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Community Resilience: 
Challenges, Requirements, 
and Organizational 
Models 
Vincenzo 
De Florio 
MOSAIC: 
UniAntwerp 
iM...
Times, they are a-changin’… 
Less resources 
Higher 
peaks, harder 
shocks 
Higher 
number 
of users… 
ICT 
Businesses 
En...
With the meter in the red zone… 
• …organizations that 
appeared to work fine 
reveal their limitations! 
– lose too much ...
Challenges 
• How do we address “big” societal 
problems such as crises & disasters? 
• How do we rethink our organization...
CRISES 
Single events 
(or chains thereof) 
with multiple 
and diverse 
consequences 
NATIONAL 
SECURITY 
PUBLIC 
SAFETY 
...
CRISES 
Single events 
(or chains thereof) 
affecting 
multiple 
"human 
circles" 
Business 
organizations 
People 
Local ...
KATRINA 
One of 
the five 
deadliest 
hurricanes 
in US history
Katrina’s circles: 
Private circles 
People: 
Individuals, 
families, 
neighbors... 
Private organizations: 
Business orgs...
Katrina’s circles: 
Institutional circles 
Local 
institutions: 
City police 
Fire brigades 
Flood rescue
Katrina’s circles: 
State circles 
State 
organizations: 
Depts of 
emergency 
management 
Budget: (e.g., California): $80...
Katrina’s circles: 
Federal circles 
Federal 
organization: 
Federal 
Emergency 
Response 
Org, $10.9B/y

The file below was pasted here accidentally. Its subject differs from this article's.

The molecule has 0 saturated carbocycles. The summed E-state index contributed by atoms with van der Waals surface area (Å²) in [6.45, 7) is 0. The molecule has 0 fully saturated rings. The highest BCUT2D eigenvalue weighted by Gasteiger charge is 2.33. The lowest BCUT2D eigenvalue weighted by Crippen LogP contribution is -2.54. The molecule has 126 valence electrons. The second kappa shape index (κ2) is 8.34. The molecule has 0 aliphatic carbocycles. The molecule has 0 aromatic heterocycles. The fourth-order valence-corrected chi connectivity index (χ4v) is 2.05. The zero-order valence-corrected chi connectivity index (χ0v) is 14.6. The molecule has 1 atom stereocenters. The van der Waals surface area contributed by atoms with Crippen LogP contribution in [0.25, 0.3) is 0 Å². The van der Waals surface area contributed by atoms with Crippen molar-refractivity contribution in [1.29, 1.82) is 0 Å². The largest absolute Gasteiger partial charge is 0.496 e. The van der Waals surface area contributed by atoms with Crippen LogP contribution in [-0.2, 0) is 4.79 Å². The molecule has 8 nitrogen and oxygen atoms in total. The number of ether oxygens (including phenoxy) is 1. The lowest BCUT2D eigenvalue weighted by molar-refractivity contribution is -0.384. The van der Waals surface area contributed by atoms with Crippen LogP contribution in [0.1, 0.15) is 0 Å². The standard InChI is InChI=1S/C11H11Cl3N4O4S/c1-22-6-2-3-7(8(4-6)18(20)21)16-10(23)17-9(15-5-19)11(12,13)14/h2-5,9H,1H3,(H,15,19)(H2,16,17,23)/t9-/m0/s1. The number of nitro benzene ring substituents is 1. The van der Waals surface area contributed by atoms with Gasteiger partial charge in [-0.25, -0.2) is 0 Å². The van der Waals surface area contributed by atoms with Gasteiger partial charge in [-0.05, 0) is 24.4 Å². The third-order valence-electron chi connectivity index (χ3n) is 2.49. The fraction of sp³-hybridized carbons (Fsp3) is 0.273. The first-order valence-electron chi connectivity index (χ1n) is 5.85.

Katrina’s circles: 
National circles 
Dept of 
Homeland 
Security 
(created in 
2001; abso-rbed 
FEMA 
in 2003) 
The farth...
Katrina’s circles 
People 
 Individuals, families, neighbors... 
Private organizations 
 Business orgs, communities 
Loc...
How did it fare? 
BADLY! 
Slow initial 
response 
Strict hierarchy 
→ Each layer is 
SPOC & SPOF
How did it fare? 
Slow reactions 
Info/KW 
collection/ 
dissemination: 
centralized! 
"Where in the hell is the cavalry 
o...
How did it fare? 
Wrong/ 
untimely 
decisions! 
Far-from-the-field 
control 
E.g. $12.5M to buy ice for K's 
victims → unu...
How did it fare? 
"Poor comm. 
among federal/ 
state/local 
entities" 
"Unadequate 
readiness" 
"Reduced effectiveness" 
M...
Major reason: 
Institutional-only 
response! 
“[Responders] would have been 
able to do more if the tri-level 
system (cit...
Community Resilience 
• "A measure of the sustained ability 
of a community to utilize available 
resources to respond to,...
Three aspects 
1) Organization 
Limited inter-circle 
interoperability 
Difficulty to propagate 
KW & share assets 
Indivi...
Three aspects 
1) Organization 
Limited inter-circle 
interoperability 
Plastic, fragile 
organizations 
Difficulty to pro...
Three aspects 
1) Organization 
Limited inter-circle 
interoperability 
Expensive! 
Plastic, fragile 
organizations 
Diffi...
Three aspects 
2) Society 
Private circles: 
INACTIVE!
Three aspects 
2) Society 
Private circles: 
INACTIVE! 
Waste of 
social energy
Pre-defined 
roles / 
behaviors 
Three aspects 
3) Behavior
Private circles: 
DEMOTED! 
Pre-defined 
roles / 
behaviors 
Three aspects 
3) Behavior
Private circles: 
DEMOTED! 
Pre-defined 
roles / 
behaviors 
Three aspects 
3) Behavior 
Passive-behaviored 
components 
(...
Centrifugal 
forces 
→ Emergence 
failures 
Behavioral 
mismatches →
Centrifugal 
forces 
→ Emergence 
failures 
Behavioral 
mismatches →
Conjecture 1 
• Society must be part of "the solution" 
• Society ≡ abundant "pool" of mobile 
“resources” able to exercis...
Conjecture 2 
• Fact: Organizational choices 
determine the features of our systems 
• Classic model (quasi-closed, 
hiera...
Conjecture 2 (cont.d) 
• Conjecture: Biologically inspired 
distributed organizations may play a 
key role in the emergenc...
Conjecture 3